“It’s kind of serendipity in a way that we’re getting this array of instruments out in time to start recording some of those dynamic changes, particularly in West Antarctica and up toward the Antarctic Peninsula, that are surprising everyone,” Wilson said.

Making waves

The data from seismometers, which record seismic waves from earthquakes, are also a key part of the equation. The material below the ice sheets is not uniform. It may be thick, dense and stiff. Or perhaps it’s weak and warm. The seismic waves can tell scientists what sits below the ice sheets, which indicates how quickly the crust may move up and down.

“The speed at which [seismic waves] go is a direct recorder of the physical properties of the earth,” Wilson explained. “Integration of seismic and GPS is really important for understanding both short- and long-term ice mass balance. … It’s not entirely straightforward because you have these superimposed signals.”

Seismic waves pass quickly through dense rock, but move slower through warm and “gooey” material. Under one area in West Antarctica, the material is weak and warm where the crust has pulled apart, meaning the rebound, the long-term response, may have already occurred.

“The signal from the last glacial maximum could be gone because it’s relaxed that signal completely in the length of time that’s transpired, versus if we had really cold, dense lithosphere, then you’d have quite a lot of signal going on today,” Wilson said.

Saving GRACE

The data from POLENET will be particularly useful to a separate project involving a pair of satellites that measure gravity field changes on Earth, according to Wilson.

The Gravity Recovery and Climate Experiment (GRACE), operated by the Center for Space Research at the University of Texas at Austin, measures changes in gravity by making accurate measurements of the distance between the two satellites, using GPS and a microwave ranging system.

Gravity is related to mass, so as mass grows or shrinks, such as with an ice sheet, the satellites can detect the changes. But one variable missing in its calculation is the rebound effect that POLENET measures. Wilson said a recent series of scientific papers point out that the biggest source of error in models attempting to account for Antarctica’s ice mass is the rebound calculation.

In the next few years that should change. “They will have this very accurate means to track changes in the mass in the ice in a way that they intended to do,” Wilson said of the satellite-based study.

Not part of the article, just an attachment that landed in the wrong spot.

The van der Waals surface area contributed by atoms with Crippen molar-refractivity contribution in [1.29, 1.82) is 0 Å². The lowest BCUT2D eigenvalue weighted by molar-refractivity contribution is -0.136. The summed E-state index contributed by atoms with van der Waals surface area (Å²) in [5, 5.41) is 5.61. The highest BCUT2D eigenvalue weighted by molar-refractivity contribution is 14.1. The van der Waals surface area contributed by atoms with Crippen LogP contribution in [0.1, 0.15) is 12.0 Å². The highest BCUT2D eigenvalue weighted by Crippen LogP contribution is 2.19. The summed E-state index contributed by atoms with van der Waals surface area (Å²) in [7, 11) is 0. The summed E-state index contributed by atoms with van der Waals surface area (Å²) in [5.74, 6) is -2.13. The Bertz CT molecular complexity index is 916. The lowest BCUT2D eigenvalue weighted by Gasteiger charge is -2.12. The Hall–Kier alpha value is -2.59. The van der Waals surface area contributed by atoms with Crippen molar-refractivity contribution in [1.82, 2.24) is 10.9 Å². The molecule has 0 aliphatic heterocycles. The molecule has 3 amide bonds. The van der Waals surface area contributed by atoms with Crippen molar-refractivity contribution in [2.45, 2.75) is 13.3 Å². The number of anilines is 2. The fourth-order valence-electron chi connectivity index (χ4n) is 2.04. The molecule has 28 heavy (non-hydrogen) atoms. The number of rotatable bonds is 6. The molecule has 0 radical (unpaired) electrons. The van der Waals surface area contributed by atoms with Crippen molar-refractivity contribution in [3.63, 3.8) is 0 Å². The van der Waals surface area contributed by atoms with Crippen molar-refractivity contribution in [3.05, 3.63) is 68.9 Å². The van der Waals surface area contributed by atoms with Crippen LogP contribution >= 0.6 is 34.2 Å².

“This is one of the reasons that POLENET got funded. It will make GRACE a very, very powerful tool,” noted Mike Willis, a postdoctoral fellow at Ohio State, who works on POLENET and its sister network in Greenland, GNET.

In the future, using these tools, scientists will be able to say whether Antarctica grew or shrunk on at least a monthly basis, according to Willis. “We don’t even know that at this time. We have hints of it, but that’s based on models — which are probably wrong,” he noted.

Setting up the network

The United States’ component of the five-year project will establish 52 stations, though not all contain both GPS receivers and seismometers. Some 28 countries are involved in POLENET in some form or fashion, though the United States, Italy, the United Kingdom, New Zealand and Germany are the principal partners in the West Antarctica venture.

Each station runs year-round, using solar power in the summer and several hundred pounds of batteries to keep the instruments juiced through the winter. An Iridium modem sends the GPS data in real-time, but the seismic information is too large to send via satellite, so those sites require physical visits.

Stephanie Konfal, a graduate student at OSU, was a member of this past season’s installation crew, which traveled across West Antarctica on ski-equipped aircraft to set up the stations. On a good day, she said, several people could install one station in about three to four hours. “It’s a pretty big setup per site,” she said.

The team spent most of its time working out of Patriot Hills, the only privately run camp on the continent, used mainly by adventurous types for mountaineering expeditions and ski trips to the South Pole.

“It was nice to be out in the field,” Willis said. “I hadn’t lived in a tent since 1998-1999. This was nice to be back to the old school. Old school but cushy — I mean the food was glorious.”

Even more glorious for Wilson is the network that is taking shape. A map of the continent shows variously colored points where POLENET and other GPS and seismometer stations are located. The dots fringe the entire coast of Antarctica, even East Antarctica, while even more freckle the vast interior of West Antarctica.

“It’s pretty spectacular,” Wilson said.

NSF-funded research in this story, Terry Wilson, Ohio State University.
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Curator: Peter Rejcek, Antarctic Support Contract | NSF Official: Winifred Reuning, Division of Polar Programs